Protein-based drugs are often used to treat conditions such as multiple sclerosis, hemophilia, or gout. But if used in their native form, they can be short-lived or trigger harmful inflammation. To prevent this, drugmakers attach polyethylene glycol (PEG), a polymer that stabilizes therapeutic proteins and enhances their efficacy, to specific sites within the protein—a reaction […]
Protein-based drugs are often used to treat conditions such as multiple sclerosis, hemophilia, or gout. But if used in their native form, they can be short-lived or trigger harmful inflammation. To prevent this, drugmakers attach polyethylene glycol (PEG), a polymer that stabilizes therapeutic proteins and enhances their efficacy, to specific sites within the protein—a reaction known as PEGylation. Now, scientists report that performing the reaction under high-pressure conditions can make it vastly more efficient, bumping up yields of PEGylated proteins from 5 to 90%.
Although it’s well known that increasing pressure can speed up reactions, using high pressure to modify proteins is “not very conventional,” says Alexander Wei of Purdue University, who was not involved with the study. “This is not the sort of thing that a protein chemist might typically do, so it’s a nice insight into how one can modify proteins.”
One challenge when attaching PEG to specific sites on a protein is that the typical target amino acids are embedded deep within the protein’s folds and thus are inaccessible. Increasing pressure can temporarily unfold the protein, exposing the target sites for the chemical reaction. Yongdong Liu and Zhiguo Su of the Chinese Academy of Sciences tested the effects of pressure on PEGylation of human ciliary neurotrophic factor (CNTF), a protein that has been previously shown to reversibly refold at high pressure.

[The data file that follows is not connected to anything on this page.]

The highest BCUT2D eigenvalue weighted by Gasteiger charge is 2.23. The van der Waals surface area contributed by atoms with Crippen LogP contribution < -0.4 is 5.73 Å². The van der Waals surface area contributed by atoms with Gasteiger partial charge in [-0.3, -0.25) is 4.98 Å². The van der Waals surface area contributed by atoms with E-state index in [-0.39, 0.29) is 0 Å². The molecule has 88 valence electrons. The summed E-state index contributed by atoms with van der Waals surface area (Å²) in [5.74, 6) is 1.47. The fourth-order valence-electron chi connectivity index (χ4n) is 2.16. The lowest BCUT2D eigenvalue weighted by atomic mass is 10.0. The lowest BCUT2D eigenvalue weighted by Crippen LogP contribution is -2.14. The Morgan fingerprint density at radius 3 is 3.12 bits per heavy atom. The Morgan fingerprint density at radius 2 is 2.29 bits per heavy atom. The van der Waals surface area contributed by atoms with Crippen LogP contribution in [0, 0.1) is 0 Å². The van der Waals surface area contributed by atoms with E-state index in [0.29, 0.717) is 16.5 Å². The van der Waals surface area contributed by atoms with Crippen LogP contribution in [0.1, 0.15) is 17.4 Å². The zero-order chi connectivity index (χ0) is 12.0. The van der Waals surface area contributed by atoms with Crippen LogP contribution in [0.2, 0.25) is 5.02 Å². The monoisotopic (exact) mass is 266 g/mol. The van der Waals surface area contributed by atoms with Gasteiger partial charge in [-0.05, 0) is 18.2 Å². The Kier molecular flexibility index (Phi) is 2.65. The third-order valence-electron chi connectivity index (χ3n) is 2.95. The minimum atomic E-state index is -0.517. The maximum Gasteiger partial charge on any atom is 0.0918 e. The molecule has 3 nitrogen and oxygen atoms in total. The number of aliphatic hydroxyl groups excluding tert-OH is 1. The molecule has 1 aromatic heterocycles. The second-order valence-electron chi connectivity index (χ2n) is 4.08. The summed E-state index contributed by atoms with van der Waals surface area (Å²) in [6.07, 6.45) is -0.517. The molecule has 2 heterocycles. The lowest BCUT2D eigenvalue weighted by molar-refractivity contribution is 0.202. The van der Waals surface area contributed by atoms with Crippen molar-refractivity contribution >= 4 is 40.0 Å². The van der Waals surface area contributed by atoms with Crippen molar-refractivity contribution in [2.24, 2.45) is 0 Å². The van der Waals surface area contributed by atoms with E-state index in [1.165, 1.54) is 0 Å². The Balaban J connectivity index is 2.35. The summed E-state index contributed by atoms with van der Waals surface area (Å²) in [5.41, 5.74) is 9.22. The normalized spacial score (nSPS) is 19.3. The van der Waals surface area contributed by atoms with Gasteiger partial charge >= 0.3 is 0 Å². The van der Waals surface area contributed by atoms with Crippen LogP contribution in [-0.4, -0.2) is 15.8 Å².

The researchers found that gradually increasing pressure during the PEGylation reaction increased yields so that at a pressure of 250 megapascals, 90% of the protein was PEGylated. Lower pressures didn’t improve the reaction’s efficiency as much, and the protein remained permanently unfolded at too-high pressures.
To confirm that PEG was attached to the correct site on the protein—in this case, a cysteine molecule—the team digested PEGylated and non-PEGylated CNTF with an enzyme and checked the size of the fragments using high-pressure size exclusion chromatography. Only the fragment containing the cysteine residue had increased in size, suggesting that this is where PEG had attached.
The conventional process of adding PEG to proteins takes several hours and can be expensive because large amounts of reagent are used. “What impressed me with this study was that they can do this modification really fast with almost no excess reagent,” says Nicole Nischan, a postdoctoral scholar at the University of Texas Southwestern Medical Center, who was not involved with the study.
Processing proteins under high pressure is simple and already approved for the food industry by the U.S. Food & Drug Administration, she adds. In future studies, researchers will need to analyze whether proteins that have PEG molecules added under high-pressure function as well as those made in the conventional manner.
Although the approach may work for other proteins as well, “some proteins may be more sensitive to hydrostatic pressure than others, so they may not be able to regain structure if you applied pressure,” Wei says.
This article is reproduced with permission from C&EN (© American Chemical Society). The article was first published on November 21, 2017.